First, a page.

What is LiteSpeed Cache ?
LiteSpeed Cache (LSCache) is a built-in, high-performance dynamic content acceleration feature of the LiteSpeed Web Server.
LSCache’s features are very similar to those in Apache mod_cache, but implemented in a more efficient way. LiteSpeed cache works like Varnish. It is an output cache for dynamic contents, so the usage is not limited to PHP pages. Unlike Varnish, LiteSpeed cache is built into LiteSpeed’s web server, thus eliminating one layer of reverse proxy. This translates into higher efficieny for static contents. The uniqueness of LiteSpeed cache is that it uses rewrite rules (either in configuration files or .htaccess) to control its behavior for maximum flexibility.
If there is a LiteSpeed cache plugin available for your web applications (WordPress, WooCommerce, Xenforo, Mediawiki, Joomla, Drupal, Magento, Prestashop etc ), you should follow the corresponding section to set up your cache. LiteSpeed cache plugin for Magento1/Magento2(LiteMage 1/LiteMage 2) and litespeed cache plugin for prestashop will need LiteSpeed Enterprise to work and can not work with OpenLiteSpeed. In these cases, following this wiki is not recommended as it was written for more general non-application-specific caching. As a result, it is only applicable when a LiteSpeed cache plugin for your application is not available or you have very customized code base application.
A general way to enable LiteSpeed Cache through rewrite rules is to designate a signature token (such as a cookie) in any page, in most cases it will tell OLS that cache can be enabled and that the TTL(Time To Live) of the cache freshness will remain acceptable. Generating cookies usually requires application code modification. Please refer to this thread on our forum for examples. It is worth noting that the cache function SHOULD ONLY be used for pages that are supposed to be cached or cache friendly. Abuse use of this feature would result in performance degradation and/or other unexpected behaviors.
Public Cache vs. Private Cache
A public, or “shared” cache is used by more than one client. As such, it gives a greater performance gain and a much greater scalability gain, as a user may receive cached copies of web pages without ever having obtained a copy directly from the origin server. Reverse Proxies (gateway caches) and the vast majority of proxies are public caches.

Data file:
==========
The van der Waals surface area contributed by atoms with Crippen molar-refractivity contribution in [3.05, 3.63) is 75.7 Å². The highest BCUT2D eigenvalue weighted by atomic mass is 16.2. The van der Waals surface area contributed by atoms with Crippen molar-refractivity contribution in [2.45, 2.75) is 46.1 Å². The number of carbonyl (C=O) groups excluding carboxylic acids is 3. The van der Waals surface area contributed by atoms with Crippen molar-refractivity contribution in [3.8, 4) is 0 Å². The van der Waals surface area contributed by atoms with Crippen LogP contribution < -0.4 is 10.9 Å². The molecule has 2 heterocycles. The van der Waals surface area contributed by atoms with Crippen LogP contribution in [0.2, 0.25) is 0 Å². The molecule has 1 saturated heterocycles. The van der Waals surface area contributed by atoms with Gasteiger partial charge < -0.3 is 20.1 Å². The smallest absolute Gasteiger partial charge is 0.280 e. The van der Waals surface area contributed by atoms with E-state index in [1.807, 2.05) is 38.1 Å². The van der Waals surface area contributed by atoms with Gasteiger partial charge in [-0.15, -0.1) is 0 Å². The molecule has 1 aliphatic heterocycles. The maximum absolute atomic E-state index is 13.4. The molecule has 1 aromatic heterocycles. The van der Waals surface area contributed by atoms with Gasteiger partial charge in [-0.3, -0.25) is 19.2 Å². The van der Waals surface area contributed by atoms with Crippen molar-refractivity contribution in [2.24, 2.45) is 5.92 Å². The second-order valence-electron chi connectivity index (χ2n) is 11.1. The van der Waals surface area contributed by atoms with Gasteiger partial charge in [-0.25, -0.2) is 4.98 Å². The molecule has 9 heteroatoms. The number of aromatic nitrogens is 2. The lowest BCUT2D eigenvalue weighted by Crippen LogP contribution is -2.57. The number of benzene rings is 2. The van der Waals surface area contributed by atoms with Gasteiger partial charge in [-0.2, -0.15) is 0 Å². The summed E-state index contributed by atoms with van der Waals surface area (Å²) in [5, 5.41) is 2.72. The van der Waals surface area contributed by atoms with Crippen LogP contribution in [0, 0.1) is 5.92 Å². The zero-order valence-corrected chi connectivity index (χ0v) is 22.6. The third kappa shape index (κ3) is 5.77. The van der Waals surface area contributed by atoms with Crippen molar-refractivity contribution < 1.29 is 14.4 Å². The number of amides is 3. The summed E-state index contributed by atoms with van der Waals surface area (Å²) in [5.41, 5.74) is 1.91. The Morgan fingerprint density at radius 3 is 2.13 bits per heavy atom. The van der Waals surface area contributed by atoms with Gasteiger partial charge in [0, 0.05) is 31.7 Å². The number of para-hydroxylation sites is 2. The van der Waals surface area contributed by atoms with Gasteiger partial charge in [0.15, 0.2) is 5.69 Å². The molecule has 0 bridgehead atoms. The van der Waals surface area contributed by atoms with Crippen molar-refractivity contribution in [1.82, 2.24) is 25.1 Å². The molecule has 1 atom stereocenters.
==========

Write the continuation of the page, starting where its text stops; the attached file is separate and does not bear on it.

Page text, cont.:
A private cache is only used by one client. Generally this applies only to a cache maintained by that client itself, though if you had a proxy that was only being used by one client (say you had a small LAN for your own use only and put a web proxy near the gateway) it would be possible to configure it to act as a private cache. Private caches do not offer quite as much scalability as public caches, but they do have certain important advantages over public caches.
Advantages of Private Cache
- They offer immense benefits to the user of that one client.
- Almost every client on the visible web (that is, browsers, RSS readers, and other interactive user agents) and a very large number of those on the machine-only parts of the web (that is, spiders and clients of web services) use a private cache of some sort. As such, you can rely upon the presence of at least one cache being involved in almost everything you do on the web.
- With some web pages it may not be appropriate for public caches to cache them or to return those web pages without re-validating them but perfectly acceptable for private caches to do so (e.g. anything which can only be seen by authorized users or which changes its representation depending upon who is looking at it). It can even be appropriate for encrypted documents to be so cached (though this requires one to be very sure as to the security of the cache itself, and so is generally not done).
When to use Public Cache, Private Cache, or no Cache
Each particular URL of a website can be set up to be publicly cached, privately cached, or not cached at all, but can not be both public and private cache at the same time. That is to say, you can only setup one cache type for a particular URL. Depending on the situation, you might want to set different URLs to be cached differently. The following outlines a few scenarios helpful in determining which type of caching should be used for a URL or a set of URLs.
- Infrequently changed
- Popular demand (requested frequently)
- Can only be used by one user/client, such as personal information on a web site (for authorized users)
- Resources such as documents only available for one particular user or authorized users.
- Resources served via the HTTPS protocol
- Responses with cookies
- POST request
- Dynamic content (such as time sensitive info)
- Frequently changed objects
How to enable LSCache?
To enable LSCache on openlitespeed, you will need to register/add/configure LSCache module first. Then depending on your application, you will need to install corresponding litespeed cache plugin for that application if the corresponding plugin is available. If the litespeed cache plugin for that application is not available, you may try to use rewrite rules to enable cache for your application. Your application may not be cache-friendly such as Ads site, eCommerce site etc.